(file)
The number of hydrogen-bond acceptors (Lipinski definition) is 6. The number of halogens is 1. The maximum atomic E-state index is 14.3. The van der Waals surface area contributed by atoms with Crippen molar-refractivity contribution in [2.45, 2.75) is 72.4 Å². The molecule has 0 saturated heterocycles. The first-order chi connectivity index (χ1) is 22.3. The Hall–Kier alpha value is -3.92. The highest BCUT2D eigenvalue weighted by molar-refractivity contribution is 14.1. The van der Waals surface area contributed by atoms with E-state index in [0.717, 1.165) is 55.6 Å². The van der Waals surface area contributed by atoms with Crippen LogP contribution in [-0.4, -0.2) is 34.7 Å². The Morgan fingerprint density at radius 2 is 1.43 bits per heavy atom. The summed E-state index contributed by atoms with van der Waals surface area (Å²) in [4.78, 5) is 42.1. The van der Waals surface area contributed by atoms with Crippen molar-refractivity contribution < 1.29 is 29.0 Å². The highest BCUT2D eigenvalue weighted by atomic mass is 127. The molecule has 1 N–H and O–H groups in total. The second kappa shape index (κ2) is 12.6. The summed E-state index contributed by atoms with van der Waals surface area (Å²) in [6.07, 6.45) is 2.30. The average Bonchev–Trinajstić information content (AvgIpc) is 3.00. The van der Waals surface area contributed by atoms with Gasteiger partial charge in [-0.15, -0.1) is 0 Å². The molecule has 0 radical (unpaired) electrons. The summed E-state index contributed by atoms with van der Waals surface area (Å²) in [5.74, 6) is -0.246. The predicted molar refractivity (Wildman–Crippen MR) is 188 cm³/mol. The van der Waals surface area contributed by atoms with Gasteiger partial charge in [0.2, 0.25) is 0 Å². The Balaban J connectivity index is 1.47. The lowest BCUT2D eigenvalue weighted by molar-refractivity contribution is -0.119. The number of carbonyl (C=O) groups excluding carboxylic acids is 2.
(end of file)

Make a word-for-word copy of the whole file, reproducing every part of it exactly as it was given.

The number of hydrogen-bond acceptors (Lipinski definition) is 6. The number of halogens is 1. The maximum atomic E-state index is 14.3. The van der Waals surface area contributed by atoms with Crippen molar-refractivity contribution in [2.45, 2.75) is 72.4 Å². The molecule has 0 saturated heterocycles. The first-order chi connectivity index (χ1) is 22.3. The Hall–Kier alpha value is -3.92. The highest BCUT2D eigenvalue weighted by molar-refractivity contribution is 14.1. The van der Waals surface area contributed by atoms with E-state index in [0.717, 1.165) is 55.6 Å². The van der Waals surface area contributed by atoms with Crippen LogP contribution in [-0.4, -0.2) is 34.7 Å². The Morgan fingerprint density at radius 2 is 1.43 bits per heavy atom. The summed E-state index contributed by atoms with van der Waals surface area (Å²) in [4.78, 5) is 42.1. The van der Waals surface area contributed by atoms with Crippen molar-refractivity contribution < 1.29 is 29.0 Å². The highest BCUT2D eigenvalue weighted by atomic mass is 127. The molecule has 1 N–H and O–H groups in total. The second kappa shape index (κ2) is 12.6. The summed E-state index contributed by atoms with van der Waals surface area (Å²) in [6.07, 6.45) is 2.30. The average Bonchev–Trinajstić information content (AvgIpc) is 3.00. The van der Waals surface area contributed by atoms with Gasteiger partial charge in [-0.15, -0.1) is 0 Å². The molecule has 0 radical (unpaired) electrons. The summed E-state index contributed by atoms with van der Waals surface area (Å²) in [5.74, 6) is -0.246. The predicted molar refractivity (Wildman–Crippen MR) is 188 cm³/mol. The van der Waals surface area contributed by atoms with Gasteiger partial charge in [0.2, 0.25) is 0 Å². The Balaban J connectivity index is 1.47. The lowest BCUT2D eigenvalue weighted by molar-refractivity contribution is -0.119. The number of carbonyl (C=O) groups excluding carboxylic acids is 2.